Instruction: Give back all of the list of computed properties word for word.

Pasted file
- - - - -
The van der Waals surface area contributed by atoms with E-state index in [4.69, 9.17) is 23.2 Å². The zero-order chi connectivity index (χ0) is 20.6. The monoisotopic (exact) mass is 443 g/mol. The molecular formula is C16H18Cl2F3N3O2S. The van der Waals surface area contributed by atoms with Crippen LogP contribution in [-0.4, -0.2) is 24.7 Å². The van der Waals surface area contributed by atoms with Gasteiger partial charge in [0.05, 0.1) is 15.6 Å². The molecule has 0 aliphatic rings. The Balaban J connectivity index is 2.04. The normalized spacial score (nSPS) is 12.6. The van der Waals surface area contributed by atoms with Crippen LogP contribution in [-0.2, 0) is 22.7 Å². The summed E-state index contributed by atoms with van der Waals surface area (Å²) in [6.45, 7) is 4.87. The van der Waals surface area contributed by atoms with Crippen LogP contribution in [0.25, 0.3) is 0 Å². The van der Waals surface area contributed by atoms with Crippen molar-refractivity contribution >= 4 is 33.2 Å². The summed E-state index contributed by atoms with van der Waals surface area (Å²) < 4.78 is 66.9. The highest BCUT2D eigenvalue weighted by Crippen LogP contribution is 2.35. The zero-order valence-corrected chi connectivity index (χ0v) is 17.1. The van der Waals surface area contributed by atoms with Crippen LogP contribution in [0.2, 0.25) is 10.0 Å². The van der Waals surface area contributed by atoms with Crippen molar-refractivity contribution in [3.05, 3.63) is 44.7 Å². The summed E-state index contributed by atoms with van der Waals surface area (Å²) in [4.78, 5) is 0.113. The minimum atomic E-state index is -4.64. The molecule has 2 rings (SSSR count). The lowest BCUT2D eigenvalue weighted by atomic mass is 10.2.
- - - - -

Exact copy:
The van der Waals surface area contributed by atoms with E-state index in [4.69, 9.17) is 23.2 Å². The zero-order chi connectivity index (χ0) is 20.6. The monoisotopic (exact) mass is 443 g/mol. The molecular formula is C16H18Cl2F3N3O2S. The van der Waals surface area contributed by atoms with Crippen LogP contribution in [-0.4, -0.2) is 24.7 Å². The van der Waals surface area contributed by atoms with Gasteiger partial charge in [0.05, 0.1) is 15.6 Å². The molecule has 0 aliphatic rings. The Balaban J connectivity index is 2.04. The normalized spacial score (nSPS) is 12.6. The van der Waals surface area contributed by atoms with Crippen LogP contribution in [-0.2, 0) is 22.7 Å². The summed E-state index contributed by atoms with van der Waals surface area (Å²) in [6.45, 7) is 4.87. The van der Waals surface area contributed by atoms with Crippen LogP contribution in [0.25, 0.3) is 0 Å². The van der Waals surface area contributed by atoms with Crippen molar-refractivity contribution >= 4 is 33.2 Å². The summed E-state index contributed by atoms with van der Waals surface area (Å²) < 4.78 is 66.9. The highest BCUT2D eigenvalue weighted by Crippen LogP contribution is 2.35. The zero-order valence-corrected chi connectivity index (χ0v) is 17.1. The van der Waals surface area contributed by atoms with Crippen LogP contribution in [0.2, 0.25) is 10.0 Å². The van der Waals surface area contributed by atoms with Crippen molar-refractivity contribution in [3.05, 3.63) is 44.7 Å². The summed E-state index contributed by atoms with van der Waals surface area (Å²) in [4.78, 5) is 0.113. The minimum atomic E-state index is -4.64. The molecule has 2 rings (SSSR count). The lowest BCUT2D eigenvalue weighted by atomic mass is 10.2.